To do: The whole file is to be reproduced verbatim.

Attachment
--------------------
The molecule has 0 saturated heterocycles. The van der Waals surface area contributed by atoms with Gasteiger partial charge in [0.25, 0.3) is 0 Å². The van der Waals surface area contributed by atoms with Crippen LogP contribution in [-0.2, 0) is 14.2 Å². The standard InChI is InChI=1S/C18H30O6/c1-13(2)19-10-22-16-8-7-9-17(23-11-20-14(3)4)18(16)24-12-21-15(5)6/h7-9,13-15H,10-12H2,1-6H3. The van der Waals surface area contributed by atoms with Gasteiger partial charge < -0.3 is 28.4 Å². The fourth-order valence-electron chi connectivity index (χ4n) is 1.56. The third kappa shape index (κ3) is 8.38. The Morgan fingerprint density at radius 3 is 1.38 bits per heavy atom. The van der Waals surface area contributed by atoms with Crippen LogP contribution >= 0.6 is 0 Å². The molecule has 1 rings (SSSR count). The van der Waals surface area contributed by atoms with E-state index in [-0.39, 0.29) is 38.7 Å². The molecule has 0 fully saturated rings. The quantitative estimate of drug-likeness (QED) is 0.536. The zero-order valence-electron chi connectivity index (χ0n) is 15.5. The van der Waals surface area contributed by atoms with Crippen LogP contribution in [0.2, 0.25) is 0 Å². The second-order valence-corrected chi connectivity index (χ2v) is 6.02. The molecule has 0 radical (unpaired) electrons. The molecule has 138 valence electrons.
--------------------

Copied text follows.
The molecule has 0 saturated heterocycles. The van der Waals surface area contributed by atoms with Gasteiger partial charge in [0.25, 0.3) is 0 Å². The van der Waals surface area contributed by atoms with Crippen LogP contribution in [-0.2, 0) is 14.2 Å². The standard InChI is InChI=1S/C18H30O6/c1-13(2)19-10-22-16-8-7-9-17(23-11-20-14(3)4)18(16)24-12-21-15(5)6/h7-9,13-15H,10-12H2,1-6H3. The van der Waals surface area contributed by atoms with Gasteiger partial charge < -0.3 is 28.4 Å². The fourth-order valence-electron chi connectivity index (χ4n) is 1.56. The third kappa shape index (κ3) is 8.38. The Morgan fingerprint density at radius 3 is 1.38 bits per heavy atom. The van der Waals surface area contributed by atoms with Crippen LogP contribution >= 0.6 is 0 Å². The molecule has 1 rings (SSSR count). The van der Waals surface area contributed by atoms with E-state index in [-0.39, 0.29) is 38.7 Å². The molecule has 0 fully saturated rings. The quantitative estimate of drug-likeness (QED) is 0.536. The zero-order valence-electron chi connectivity index (χ0n) is 15.5. The van der Waals surface area contributed by atoms with Crippen LogP contribution in [0.2, 0.25) is 0 Å². The second-order valence-corrected chi connectivity index (χ2v) is 6.02. The molecule has 0 radical (unpaired) electrons. The molecule has 138 valence electrons.